Working outside IR35

As a contractor, your contract is either classed as inside or outside IR35.

Working inside IR35 means that you provide your services to a client in a manner that reflects employment, meaning you'll be taxed as an employee for that contract. Read our guide to learn more about the ins and outs of operating inside IR35.

But what about outside IR35? What does working outside of IR35 mean? Let’s take a look.


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What is IR35?

To tee things up, let’s start by defining IR35. The Intermediaries Legislation, better known as IR35, aims to identify if a contractor carries out their work as a self-employed individual or in a way that reflects employment - hence the phrase ‘disguised employment’.

HMRC thinks that contractors who act and work like employees should pay tax like an employee - cue the introduction of IR35 in 2000.

What does outside IR35 mean?

Financially speaking, working outside IR35 means you will not be liable for Income Tax and National Insurance Contributions at the rate of employment.

You will be paid in gross by your client, be able to withdraw funds from your business in a way that suits you, and be responsible for paying your own tax - just like any other small business owner.

Explained differently, working outside IR35 means you pay tax as a self-employed person. Working inside IR35 means that you’ll be taxed as an employee for that contract.

To find out how working outside or inside IR35 could affect your take-home pay after tax, visit our Contractor Salary Calculator.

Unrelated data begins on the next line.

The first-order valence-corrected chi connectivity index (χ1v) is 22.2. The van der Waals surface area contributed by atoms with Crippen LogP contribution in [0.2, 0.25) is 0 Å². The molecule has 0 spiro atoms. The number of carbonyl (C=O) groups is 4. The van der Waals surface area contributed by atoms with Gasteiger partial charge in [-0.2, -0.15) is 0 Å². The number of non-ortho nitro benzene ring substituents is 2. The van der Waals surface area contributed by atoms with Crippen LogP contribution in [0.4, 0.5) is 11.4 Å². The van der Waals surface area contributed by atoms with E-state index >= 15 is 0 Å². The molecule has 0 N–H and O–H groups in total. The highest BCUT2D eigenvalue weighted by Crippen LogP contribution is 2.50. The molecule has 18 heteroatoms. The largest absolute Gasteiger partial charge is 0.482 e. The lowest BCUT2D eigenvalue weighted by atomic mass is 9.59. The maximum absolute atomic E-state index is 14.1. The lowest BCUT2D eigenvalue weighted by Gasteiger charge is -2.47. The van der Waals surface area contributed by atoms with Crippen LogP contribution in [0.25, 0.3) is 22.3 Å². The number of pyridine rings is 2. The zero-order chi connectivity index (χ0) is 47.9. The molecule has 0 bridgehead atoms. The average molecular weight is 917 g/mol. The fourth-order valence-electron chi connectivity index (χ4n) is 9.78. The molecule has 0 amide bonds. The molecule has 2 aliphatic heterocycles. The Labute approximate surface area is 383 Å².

How to stay outside IR35

A question often asked by contractors is, ‘how do I stay outside IR35?’ There are several ways to protect your outside IR35 status, which we’ll run through now:

  • Control: When it comes to outside IR35 engagements, the client shouldn’t have control over the service you provide and how it's performed - whether that’s deciding where you work from, when you work, and managing the service delivery. It’s therefore important that you can demonstrate you are not controlled by your client and have autonomy.
  • Mutuality of Obligation (MoO): This is the mutual obligation someone has to accept paid work and the obligation that a business has to provide it. MoO shouldn’t exist in outside IR35 contracts. Ways to demonstrate this include; having project start and finish dates, amending your contract if the work evolves, and even turning down work.
  • Personal service: The thinking here is that if a business sent, let’s say, a plumber to fix your tap, would you care if it was John, Amy, or Dave? Or does it only matter that the job gets done to the standard you expect? The same theory can be applied to contractors working outside IR35. The service you provide shouldn’t be personal (from you, the contractor); it should be delivered by your business. This is why many outside IR35 contracts include the right of substitution, which allows you to send in another contractor should you not want or be able to perform it yourself.

In addition to these three key status tests, contractors can demonstrate they belong outside IR35 by showing that they are a genuine business and not part and parcel of the client’s organisation. This includes having a company website, taking out business insurance, and being liable for any mistakes made when doing the work.

Is my contract inside or outside IR35?

Unfortunately, it’s not always black and white. This is because there are many factors to consider when assessing if a contract is inside or outside IR35. As a result, contractors, and following the introduction of IR35 reform, businesses often engage the help of specialists to make sure a compliant decision has been made.

Are umbrella companies outside IR35?

If you work through an umbrella company, the IR35 rules do not apply to you. The reason for this is a simple one, umbrella workers are employees of the umbrella company. The IR35 legislation only impacts individuals providing their services via their own limited company, also known as a Personal Service Company (PSC).

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